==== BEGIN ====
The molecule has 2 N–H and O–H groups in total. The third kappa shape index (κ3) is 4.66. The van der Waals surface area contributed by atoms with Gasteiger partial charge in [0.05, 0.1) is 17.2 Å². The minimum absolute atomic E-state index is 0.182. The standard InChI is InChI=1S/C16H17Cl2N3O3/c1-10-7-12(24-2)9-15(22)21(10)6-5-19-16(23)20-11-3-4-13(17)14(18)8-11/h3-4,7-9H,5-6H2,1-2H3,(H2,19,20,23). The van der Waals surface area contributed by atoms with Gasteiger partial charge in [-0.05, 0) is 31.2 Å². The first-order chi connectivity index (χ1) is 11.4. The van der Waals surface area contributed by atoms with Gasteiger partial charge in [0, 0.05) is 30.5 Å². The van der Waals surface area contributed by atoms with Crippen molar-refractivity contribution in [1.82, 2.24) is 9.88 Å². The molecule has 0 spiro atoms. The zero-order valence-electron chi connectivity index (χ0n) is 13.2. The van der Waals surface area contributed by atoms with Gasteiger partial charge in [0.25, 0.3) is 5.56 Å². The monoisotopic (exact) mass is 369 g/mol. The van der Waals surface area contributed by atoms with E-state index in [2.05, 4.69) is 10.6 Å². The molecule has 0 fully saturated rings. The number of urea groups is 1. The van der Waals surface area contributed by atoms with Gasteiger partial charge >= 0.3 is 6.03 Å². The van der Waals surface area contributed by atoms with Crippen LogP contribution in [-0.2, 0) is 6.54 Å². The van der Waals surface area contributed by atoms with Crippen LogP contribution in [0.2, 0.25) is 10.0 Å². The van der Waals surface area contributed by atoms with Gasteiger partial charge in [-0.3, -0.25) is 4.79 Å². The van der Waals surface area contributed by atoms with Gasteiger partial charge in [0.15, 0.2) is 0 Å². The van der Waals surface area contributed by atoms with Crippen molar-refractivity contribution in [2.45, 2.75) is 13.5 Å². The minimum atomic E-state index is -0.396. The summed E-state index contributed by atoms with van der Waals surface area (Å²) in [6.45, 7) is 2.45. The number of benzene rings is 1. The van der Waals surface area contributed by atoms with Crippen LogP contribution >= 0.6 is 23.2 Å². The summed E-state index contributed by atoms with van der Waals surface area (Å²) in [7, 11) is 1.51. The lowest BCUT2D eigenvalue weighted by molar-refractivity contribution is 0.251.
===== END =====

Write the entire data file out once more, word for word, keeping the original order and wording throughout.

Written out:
The molecule has 2 N–H and O–H groups in total. The third kappa shape index (κ3) is 4.66. The van der Waals surface area contributed by atoms with Gasteiger partial charge in [0.05, 0.1) is 17.2 Å². The minimum absolute atomic E-state index is 0.182. The standard InChI is InChI=1S/C16H17Cl2N3O3/c1-10-7-12(24-2)9-15(22)21(10)6-5-19-16(23)20-11-3-4-13(17)14(18)8-11/h3-4,7-9H,5-6H2,1-2H3,(H2,19,20,23). The van der Waals surface area contributed by atoms with Gasteiger partial charge in [-0.05, 0) is 31.2 Å². The first-order chi connectivity index (χ1) is 11.4. The van der Waals surface area contributed by atoms with Gasteiger partial charge in [0, 0.05) is 30.5 Å². The van der Waals surface area contributed by atoms with Crippen molar-refractivity contribution in [1.82, 2.24) is 9.88 Å². The molecule has 0 spiro atoms. The zero-order valence-electron chi connectivity index (χ0n) is 13.2. The van der Waals surface area contributed by atoms with Gasteiger partial charge in [0.25, 0.3) is 5.56 Å². The monoisotopic (exact) mass is 369 g/mol. The van der Waals surface area contributed by atoms with E-state index in [2.05, 4.69) is 10.6 Å². The molecule has 0 fully saturated rings. The number of urea groups is 1. The van der Waals surface area contributed by atoms with Gasteiger partial charge >= 0.3 is 6.03 Å². The van der Waals surface area contributed by atoms with Crippen LogP contribution in [-0.2, 0) is 6.54 Å². The van der Waals surface area contributed by atoms with Crippen LogP contribution in [0.2, 0.25) is 10.0 Å². The van der Waals surface area contributed by atoms with Gasteiger partial charge in [-0.3, -0.25) is 4.79 Å². The van der Waals surface area contributed by atoms with Gasteiger partial charge in [0.15, 0.2) is 0 Å². The van der Waals surface area contributed by atoms with Crippen molar-refractivity contribution in [2.45, 2.75) is 13.5 Å². The minimum atomic E-state index is -0.396. The summed E-state index contributed by atoms with van der Waals surface area (Å²) in [6.45, 7) is 2.45. The number of benzene rings is 1. The van der Waals surface area contributed by atoms with Crippen LogP contribution >= 0.6 is 23.2 Å². The summed E-state index contributed by atoms with van der Waals surface area (Å²) in [7, 11) is 1.51. The lowest BCUT2D eigenvalue weighted by molar-refractivity contribution is 0.251.